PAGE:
Trump Travel Ban 3.0 Hearing Ends in Maryland Without a Ruling

Here's How to Comply With the Travel Ban

Opponents of President Donald Trump’s latest try at a travel ban spent 90 minutes in court on Monday urging a Maryland judge to block it. The judge didn’t rule.

U.S. District Judge Theodore Chuang in Greenbelt heard from immigrant rights groups, urging him to put the ban on hold before it takes effect at 12:01 a.m. on Oct. 18. (A judge in Honolulu is weighing a similar request.) Arguments focused on technical legal issues rather than broad human rights concerns.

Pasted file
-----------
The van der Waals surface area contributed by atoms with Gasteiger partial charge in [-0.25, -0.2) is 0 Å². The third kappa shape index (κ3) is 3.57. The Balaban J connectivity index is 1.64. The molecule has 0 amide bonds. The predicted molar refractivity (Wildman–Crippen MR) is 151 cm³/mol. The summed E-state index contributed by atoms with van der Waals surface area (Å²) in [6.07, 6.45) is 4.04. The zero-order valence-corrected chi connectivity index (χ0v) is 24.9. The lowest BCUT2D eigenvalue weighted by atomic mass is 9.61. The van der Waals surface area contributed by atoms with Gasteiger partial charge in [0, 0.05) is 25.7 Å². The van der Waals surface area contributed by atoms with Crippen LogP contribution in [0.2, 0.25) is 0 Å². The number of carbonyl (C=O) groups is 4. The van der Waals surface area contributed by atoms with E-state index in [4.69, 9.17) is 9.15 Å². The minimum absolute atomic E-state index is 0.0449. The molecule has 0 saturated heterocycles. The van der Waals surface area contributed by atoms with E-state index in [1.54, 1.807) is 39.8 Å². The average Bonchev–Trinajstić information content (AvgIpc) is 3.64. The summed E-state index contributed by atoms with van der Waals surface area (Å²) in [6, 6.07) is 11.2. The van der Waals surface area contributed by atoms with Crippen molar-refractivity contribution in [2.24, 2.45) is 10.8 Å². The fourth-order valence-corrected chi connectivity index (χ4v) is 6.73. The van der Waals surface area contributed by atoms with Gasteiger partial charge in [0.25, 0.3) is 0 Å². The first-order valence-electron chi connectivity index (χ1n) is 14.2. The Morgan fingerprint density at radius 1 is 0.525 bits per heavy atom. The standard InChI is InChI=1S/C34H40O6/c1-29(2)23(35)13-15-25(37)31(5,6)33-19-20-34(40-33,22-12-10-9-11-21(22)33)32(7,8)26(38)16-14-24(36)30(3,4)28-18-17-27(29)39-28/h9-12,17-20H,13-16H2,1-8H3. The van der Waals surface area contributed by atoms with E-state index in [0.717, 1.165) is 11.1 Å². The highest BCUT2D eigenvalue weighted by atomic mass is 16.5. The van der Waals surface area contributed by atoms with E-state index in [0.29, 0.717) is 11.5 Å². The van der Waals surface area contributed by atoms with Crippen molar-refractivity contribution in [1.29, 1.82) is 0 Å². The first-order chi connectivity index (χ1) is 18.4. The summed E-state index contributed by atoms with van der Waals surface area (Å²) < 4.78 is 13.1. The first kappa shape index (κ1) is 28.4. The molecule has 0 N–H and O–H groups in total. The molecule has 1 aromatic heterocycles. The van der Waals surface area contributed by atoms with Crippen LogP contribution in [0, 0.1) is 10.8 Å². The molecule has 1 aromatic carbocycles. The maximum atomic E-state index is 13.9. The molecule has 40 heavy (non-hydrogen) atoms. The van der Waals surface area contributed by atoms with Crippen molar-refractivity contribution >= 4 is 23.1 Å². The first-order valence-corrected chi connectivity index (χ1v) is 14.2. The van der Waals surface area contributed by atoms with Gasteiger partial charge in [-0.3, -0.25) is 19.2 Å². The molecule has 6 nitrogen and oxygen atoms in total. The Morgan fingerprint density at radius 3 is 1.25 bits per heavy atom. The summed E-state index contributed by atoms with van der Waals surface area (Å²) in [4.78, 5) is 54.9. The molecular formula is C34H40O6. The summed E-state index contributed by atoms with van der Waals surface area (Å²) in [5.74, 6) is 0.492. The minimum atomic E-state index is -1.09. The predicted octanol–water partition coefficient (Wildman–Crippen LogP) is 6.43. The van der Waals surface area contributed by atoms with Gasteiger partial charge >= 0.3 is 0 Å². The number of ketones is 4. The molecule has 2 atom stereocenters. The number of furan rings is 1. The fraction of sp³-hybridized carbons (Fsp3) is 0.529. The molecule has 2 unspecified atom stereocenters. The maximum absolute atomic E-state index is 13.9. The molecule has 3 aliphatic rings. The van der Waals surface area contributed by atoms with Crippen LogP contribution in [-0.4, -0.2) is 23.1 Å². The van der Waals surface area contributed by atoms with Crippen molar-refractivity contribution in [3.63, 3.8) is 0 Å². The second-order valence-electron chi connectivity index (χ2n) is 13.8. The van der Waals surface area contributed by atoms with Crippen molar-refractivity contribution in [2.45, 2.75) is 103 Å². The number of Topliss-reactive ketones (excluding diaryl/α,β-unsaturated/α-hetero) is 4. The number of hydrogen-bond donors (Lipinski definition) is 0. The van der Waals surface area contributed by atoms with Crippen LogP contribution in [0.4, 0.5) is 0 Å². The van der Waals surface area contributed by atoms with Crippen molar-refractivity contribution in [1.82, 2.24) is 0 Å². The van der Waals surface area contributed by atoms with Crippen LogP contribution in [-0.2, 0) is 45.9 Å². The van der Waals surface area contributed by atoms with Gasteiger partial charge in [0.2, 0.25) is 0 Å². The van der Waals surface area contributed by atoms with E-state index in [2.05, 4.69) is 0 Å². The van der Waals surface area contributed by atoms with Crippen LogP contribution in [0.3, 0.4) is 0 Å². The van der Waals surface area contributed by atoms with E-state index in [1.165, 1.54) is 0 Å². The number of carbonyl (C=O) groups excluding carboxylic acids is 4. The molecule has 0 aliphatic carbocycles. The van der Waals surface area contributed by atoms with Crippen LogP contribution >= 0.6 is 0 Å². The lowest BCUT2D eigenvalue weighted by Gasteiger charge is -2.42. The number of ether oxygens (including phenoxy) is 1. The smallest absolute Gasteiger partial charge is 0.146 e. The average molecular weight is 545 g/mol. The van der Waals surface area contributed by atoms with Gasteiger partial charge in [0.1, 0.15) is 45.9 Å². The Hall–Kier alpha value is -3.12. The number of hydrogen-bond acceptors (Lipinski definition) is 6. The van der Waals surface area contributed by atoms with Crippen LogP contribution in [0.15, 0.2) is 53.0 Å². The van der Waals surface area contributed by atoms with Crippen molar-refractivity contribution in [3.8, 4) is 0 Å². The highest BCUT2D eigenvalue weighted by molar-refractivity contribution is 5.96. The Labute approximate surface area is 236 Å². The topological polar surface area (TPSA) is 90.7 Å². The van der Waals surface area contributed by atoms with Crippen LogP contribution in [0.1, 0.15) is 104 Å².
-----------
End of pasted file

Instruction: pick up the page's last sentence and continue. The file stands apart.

Opponents say Trump’s order is another attempt at the Muslim ban he promised as a candidate. An attorney for the administration countered that the latest plan follows a months-long review of other countries’ immigrant-vetting processes and is not faith-based. Under Trump’s Sept. 24 order, travel is restricted from six nations -- Chad, Iran, Libya, Somalia, Venezuela and Yemen -- and blocked entirely from Syria and North Korea.

Chuang asked lawyers for the challengers to define the limits of Trump’s power over immigration. He questioned Justice Department attorney Hashim Mooppanon on whether Trump’s order is consistent with the findings of the Department of Homeland Security’s review.

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